Tess Gerritsen’s novels appeared in my life not too long ago, when a colleague gave me a few books to read over the weekend. Among them was Keeping the Dead, whose cover read: ‘As good as Kathy Reichs or your money back.’ I thought this was a pretty impressive claim, as Kathy Reichs is fantastic, but surprisingly, Gerritsen didn’t disappoint, and from that point on I’ve been hooked.
The Surgeon is probably the best book of hers I’ve read. In fact, it’s one of the best crime fiction novels I’ve read in a long time. And I read a lot of crime fiction.
The way in which Gerristen manages to deal with sensitive themes in a way that is both ferocious and tender is really quite exceptional. The Surgeon features a man who preys on women who have been sexually assaulted; he has killed many, until he reaches Catherine, a doctor, who he fails to kill because she gets there first, shooting him to death in her apartment. Years later, Catherine is living a new life in a different state when the murders start up again. But how is that possible? Surely the Surgeon is dead? Or is he…?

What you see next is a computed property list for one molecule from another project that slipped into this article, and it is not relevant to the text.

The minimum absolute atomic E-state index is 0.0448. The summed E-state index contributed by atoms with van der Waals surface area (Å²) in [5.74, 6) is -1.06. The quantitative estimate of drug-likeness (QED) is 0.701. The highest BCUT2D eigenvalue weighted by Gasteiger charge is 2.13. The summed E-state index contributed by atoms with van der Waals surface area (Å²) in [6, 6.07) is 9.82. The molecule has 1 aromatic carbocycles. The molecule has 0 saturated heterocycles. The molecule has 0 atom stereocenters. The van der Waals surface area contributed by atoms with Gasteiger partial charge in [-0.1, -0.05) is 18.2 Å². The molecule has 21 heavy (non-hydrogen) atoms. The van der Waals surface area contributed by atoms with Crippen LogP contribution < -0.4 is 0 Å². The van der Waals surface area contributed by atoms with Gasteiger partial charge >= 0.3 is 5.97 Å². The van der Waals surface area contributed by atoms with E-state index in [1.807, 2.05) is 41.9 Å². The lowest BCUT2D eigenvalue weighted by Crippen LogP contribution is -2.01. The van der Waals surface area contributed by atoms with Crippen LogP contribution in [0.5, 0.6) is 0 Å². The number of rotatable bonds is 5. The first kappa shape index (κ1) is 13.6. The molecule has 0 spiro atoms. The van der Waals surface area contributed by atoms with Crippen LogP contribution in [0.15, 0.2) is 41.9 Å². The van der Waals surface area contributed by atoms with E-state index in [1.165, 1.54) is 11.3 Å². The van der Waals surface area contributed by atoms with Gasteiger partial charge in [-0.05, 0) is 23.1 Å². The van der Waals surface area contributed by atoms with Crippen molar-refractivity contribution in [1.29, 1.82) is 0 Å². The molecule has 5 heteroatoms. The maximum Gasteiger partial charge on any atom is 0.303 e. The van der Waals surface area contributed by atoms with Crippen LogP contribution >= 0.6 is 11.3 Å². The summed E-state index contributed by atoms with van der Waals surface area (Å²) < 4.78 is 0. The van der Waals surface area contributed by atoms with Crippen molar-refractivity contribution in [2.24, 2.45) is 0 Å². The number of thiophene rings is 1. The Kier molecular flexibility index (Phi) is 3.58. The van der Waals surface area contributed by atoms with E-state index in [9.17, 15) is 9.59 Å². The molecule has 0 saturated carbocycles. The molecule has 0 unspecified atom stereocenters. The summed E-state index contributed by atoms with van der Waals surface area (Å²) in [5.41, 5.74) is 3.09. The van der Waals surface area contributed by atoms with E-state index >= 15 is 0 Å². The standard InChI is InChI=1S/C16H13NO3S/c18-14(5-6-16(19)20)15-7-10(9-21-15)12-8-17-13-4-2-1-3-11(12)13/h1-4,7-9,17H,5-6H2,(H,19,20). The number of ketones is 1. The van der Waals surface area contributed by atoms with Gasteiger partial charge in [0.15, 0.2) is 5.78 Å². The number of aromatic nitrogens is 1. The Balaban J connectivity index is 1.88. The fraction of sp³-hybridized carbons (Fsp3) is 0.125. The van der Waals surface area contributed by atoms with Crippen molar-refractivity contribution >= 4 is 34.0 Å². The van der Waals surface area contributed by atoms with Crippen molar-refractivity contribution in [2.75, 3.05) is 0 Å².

It really is a wonderful book. Its sequel, The Apprentice, is unsurprisingly not quite as wonderful as The Surgeon, but still well worth a read. Go on. Buy them both. Gerritsen deserves it.